Earlier today, NJCJI’s Chief Counsel, Alida Kass testified against S1396, which has been described as a bill that will simply punish employers who commit wage theft. However, the legislation, which is being sponsored by Sen. Loretta Weinberg (D-Teaneck), would in fact expose employers engaging in good faith employment practices to an unwarranted risk of liability.
Although this bill has been described as a mere strengthening of the penalties to be imposed when wage theft occurs, the legislation would do much more than that. In fact, it would interfere in a number of disputed areas of legal policy, and expose employers engaging in good faith employment practices to an unwarranted risk of liability.
The classification of individuals as either employees or independent contractors is currently the subject of significant controversy, both in terms of which test should be applied, and how the factors of the test apply to a given set of facts. This bill would arbitrarily create a presumption that an individual earning less than two-thirds the median hourly wage is an employee and not an independent contractor.
To say that the presumption would not “alter existing criteria” is small comfort when the business owner now has the burden of affirmatively proving compliance with a standard that is quite unclear despite the fact that it is technically “existing.” Adding to this confusion, is the threat that a business will be on the hook for double or triple damages plus opposing party’s attorney’s fees and court costs if a court rules against them.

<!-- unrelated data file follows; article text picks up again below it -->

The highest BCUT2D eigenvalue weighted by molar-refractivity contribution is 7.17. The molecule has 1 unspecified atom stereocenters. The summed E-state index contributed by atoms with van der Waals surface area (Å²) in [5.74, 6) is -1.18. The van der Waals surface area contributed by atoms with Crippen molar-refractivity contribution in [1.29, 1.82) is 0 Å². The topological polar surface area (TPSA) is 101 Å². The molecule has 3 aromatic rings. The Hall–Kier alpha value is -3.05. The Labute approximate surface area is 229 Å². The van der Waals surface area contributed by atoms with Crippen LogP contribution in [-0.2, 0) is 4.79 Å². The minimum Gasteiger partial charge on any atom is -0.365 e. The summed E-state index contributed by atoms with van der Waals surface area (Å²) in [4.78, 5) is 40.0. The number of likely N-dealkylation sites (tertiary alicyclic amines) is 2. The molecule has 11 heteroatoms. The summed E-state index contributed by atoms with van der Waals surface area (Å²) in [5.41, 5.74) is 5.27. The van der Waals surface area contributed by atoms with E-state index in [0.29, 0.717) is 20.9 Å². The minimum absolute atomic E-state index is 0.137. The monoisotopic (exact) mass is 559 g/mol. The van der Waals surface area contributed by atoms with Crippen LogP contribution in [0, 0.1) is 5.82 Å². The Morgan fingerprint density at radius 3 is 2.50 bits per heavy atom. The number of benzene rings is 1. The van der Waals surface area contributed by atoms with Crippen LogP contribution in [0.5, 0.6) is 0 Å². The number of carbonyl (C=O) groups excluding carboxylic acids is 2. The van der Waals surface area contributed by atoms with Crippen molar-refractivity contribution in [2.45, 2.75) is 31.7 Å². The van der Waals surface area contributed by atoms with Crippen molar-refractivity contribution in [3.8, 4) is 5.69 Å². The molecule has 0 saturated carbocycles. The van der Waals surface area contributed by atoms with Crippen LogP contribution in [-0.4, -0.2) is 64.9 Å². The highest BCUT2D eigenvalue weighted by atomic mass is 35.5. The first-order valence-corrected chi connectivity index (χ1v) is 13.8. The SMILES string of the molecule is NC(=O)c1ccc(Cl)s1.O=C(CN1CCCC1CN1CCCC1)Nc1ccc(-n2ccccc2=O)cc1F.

The presumption cannot be altered by contract, so individuals who mutually agree to an independent contractor relationship would nevertheless face the risk of those contractual expectations being overturned by class action litigation.
The committee substitute would go even further, and actually regulate voluntary paid sick leave programs as “wages” protected under this bill. As in the stand-alone paid sick leave bill, there would be a ninety-day presumptive window when any “adverse action” taken with respect to an employee disputing a sick leave decision or even discussing rights to sick leave with another employee, could trigger a lawsuit.
These aggressive liability provisions would deprive employers of the very flexibility that has enabled the vast majority of employers in this state to offer generous sick leave policies.
Incentivizing litigation over the manner in which leave is offered would deprive employers of the flexibility to manage timing or abuse, and would encourage businesses to scale back or even eliminate their paid sick leave policies, harming the very employees this bill seeks to help.
To be clear – deliberate “wage theft” is already illegal. This bill would go well beyond penalizing willful bad actors, and bring an extraordinary hammer down on one side of a number of nuanced legal policy disputes, to the detriment of businesses, employees, and independent contractors alike.
On behalf of our members, we respectfully request a NO vote on S-1396.